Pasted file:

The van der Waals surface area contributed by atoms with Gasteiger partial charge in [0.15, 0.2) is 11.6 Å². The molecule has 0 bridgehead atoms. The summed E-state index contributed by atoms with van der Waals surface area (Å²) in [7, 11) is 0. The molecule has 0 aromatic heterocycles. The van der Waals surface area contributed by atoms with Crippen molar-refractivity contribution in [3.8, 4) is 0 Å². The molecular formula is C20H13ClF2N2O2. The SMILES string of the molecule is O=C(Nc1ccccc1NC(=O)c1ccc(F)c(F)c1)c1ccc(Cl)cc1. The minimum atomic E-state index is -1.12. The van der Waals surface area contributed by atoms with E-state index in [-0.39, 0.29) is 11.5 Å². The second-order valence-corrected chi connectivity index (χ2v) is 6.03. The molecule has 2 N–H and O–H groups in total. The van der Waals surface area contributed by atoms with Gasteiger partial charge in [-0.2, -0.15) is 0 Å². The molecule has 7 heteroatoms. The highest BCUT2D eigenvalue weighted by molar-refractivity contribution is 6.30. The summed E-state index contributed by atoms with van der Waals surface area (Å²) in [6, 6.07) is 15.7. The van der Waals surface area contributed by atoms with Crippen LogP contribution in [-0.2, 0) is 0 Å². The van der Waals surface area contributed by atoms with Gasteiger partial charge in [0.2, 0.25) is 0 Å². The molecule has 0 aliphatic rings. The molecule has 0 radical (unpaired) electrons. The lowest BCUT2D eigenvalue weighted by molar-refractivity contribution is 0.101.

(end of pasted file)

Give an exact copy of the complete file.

The van der Waals surface area contributed by atoms with Gasteiger partial charge in [0.15, 0.2) is 11.6 Å². The molecule has 0 bridgehead atoms. The summed E-state index contributed by atoms with van der Waals surface area (Å²) in [7, 11) is 0. The molecule has 0 aromatic heterocycles. The van der Waals surface area contributed by atoms with Crippen molar-refractivity contribution in [3.8, 4) is 0 Å². The molecular formula is C20H13ClF2N2O2. The SMILES string of the molecule is O=C(Nc1ccccc1NC(=O)c1ccc(F)c(F)c1)c1ccc(Cl)cc1. The minimum atomic E-state index is -1.12. The van der Waals surface area contributed by atoms with E-state index in [-0.39, 0.29) is 11.5 Å². The second-order valence-corrected chi connectivity index (χ2v) is 6.03. The molecule has 2 N–H and O–H groups in total. The van der Waals surface area contributed by atoms with Gasteiger partial charge in [-0.2, -0.15) is 0 Å². The molecule has 7 heteroatoms. The highest BCUT2D eigenvalue weighted by molar-refractivity contribution is 6.30. The summed E-state index contributed by atoms with van der Waals surface area (Å²) in [6, 6.07) is 15.7. The van der Waals surface area contributed by atoms with Crippen LogP contribution in [-0.2, 0) is 0 Å². The van der Waals surface area contributed by atoms with Gasteiger partial charge in [0.2, 0.25) is 0 Å². The molecule has 0 aliphatic rings. The molecule has 0 radical (unpaired) electrons. The lowest BCUT2D eigenvalue weighted by molar-refractivity contribution is 0.101.